The miracle of life
Everyday I see a "bed" of "landscaping" that consists of Ivy and trash (if that's not redundant). The Ivy is cut back maybe 3 times a year. But this hideous wasteland in fact harbors surprising biodiversity, not even counting the rats. Some kind of nightshady weed occasionally pokes its menacing berries through the groundcover, along with some brave, i.e. terrifyingly weedy, bindweed. But the interesting part is a stand of Arum italicum that has happily naturalized in this harsh environment. I can't tell if they were planted intentionally or not.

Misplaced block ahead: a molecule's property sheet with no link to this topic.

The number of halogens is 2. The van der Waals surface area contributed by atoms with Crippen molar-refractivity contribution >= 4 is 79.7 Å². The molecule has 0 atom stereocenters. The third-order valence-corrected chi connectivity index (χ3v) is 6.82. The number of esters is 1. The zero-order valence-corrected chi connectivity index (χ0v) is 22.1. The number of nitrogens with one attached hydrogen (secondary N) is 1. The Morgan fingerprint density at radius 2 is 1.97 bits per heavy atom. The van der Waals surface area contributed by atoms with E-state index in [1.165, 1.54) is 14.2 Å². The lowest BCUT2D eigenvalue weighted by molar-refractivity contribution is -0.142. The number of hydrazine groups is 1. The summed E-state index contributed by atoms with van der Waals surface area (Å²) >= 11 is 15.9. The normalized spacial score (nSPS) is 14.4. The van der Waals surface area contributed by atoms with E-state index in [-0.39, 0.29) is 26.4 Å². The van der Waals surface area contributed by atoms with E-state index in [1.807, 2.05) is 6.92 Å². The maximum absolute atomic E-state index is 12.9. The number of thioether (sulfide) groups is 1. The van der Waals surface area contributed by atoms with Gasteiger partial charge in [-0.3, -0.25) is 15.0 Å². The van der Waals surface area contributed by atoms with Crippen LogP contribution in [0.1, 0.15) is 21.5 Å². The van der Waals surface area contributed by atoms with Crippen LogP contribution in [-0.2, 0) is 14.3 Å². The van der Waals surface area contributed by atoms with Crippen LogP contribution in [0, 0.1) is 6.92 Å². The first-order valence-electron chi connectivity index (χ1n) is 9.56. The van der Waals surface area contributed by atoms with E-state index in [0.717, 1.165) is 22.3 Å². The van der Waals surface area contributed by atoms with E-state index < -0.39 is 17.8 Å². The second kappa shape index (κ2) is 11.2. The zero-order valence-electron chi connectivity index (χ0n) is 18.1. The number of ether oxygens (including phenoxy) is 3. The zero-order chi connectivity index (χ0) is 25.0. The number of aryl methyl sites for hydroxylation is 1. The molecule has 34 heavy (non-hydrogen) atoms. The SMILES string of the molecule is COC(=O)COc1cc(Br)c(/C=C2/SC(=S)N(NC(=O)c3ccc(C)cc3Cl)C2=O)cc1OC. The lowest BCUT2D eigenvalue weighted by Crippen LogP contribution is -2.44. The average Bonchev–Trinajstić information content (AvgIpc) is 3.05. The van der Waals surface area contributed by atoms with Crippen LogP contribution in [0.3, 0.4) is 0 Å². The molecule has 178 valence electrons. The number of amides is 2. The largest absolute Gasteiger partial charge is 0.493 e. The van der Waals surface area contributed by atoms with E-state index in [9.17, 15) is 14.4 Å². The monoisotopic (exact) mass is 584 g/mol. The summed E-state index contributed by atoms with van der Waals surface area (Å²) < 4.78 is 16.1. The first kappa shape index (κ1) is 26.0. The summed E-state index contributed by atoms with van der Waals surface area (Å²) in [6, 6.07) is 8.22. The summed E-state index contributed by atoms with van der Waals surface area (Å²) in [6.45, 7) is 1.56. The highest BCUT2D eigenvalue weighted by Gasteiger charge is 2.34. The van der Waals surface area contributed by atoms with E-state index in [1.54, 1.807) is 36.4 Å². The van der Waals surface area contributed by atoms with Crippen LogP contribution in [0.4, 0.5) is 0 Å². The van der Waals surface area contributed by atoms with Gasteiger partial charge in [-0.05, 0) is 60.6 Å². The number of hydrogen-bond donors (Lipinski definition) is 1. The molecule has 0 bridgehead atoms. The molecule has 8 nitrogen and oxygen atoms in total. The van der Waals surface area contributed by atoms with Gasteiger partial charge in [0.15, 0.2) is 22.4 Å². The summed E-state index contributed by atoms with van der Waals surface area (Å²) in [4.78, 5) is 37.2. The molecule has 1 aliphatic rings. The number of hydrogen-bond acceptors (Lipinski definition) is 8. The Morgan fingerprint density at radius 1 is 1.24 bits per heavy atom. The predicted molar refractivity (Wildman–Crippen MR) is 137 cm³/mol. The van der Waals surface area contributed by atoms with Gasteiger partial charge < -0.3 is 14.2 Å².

Last week I was staring at these ridiculous berries and contemplating the miracle of evolution: not only that such appealing things are produced from such a sinister plant, but the complicated and bizarre flowering apparatus that produced them (see the Dranunculus above [below]).
Anyway, I was wondering whether these berries are really appealing, or just bizarre, when some slack-jawed kid walked by and snapped off a stalk. Whether he carried it off as a gift for an unfortunate paramour, or simply as a distraction from his habitual stupefaction, no one can say. But is was a humbling example of natural selection in action.
And that is why I don't know if these arums were planted on purpose or not.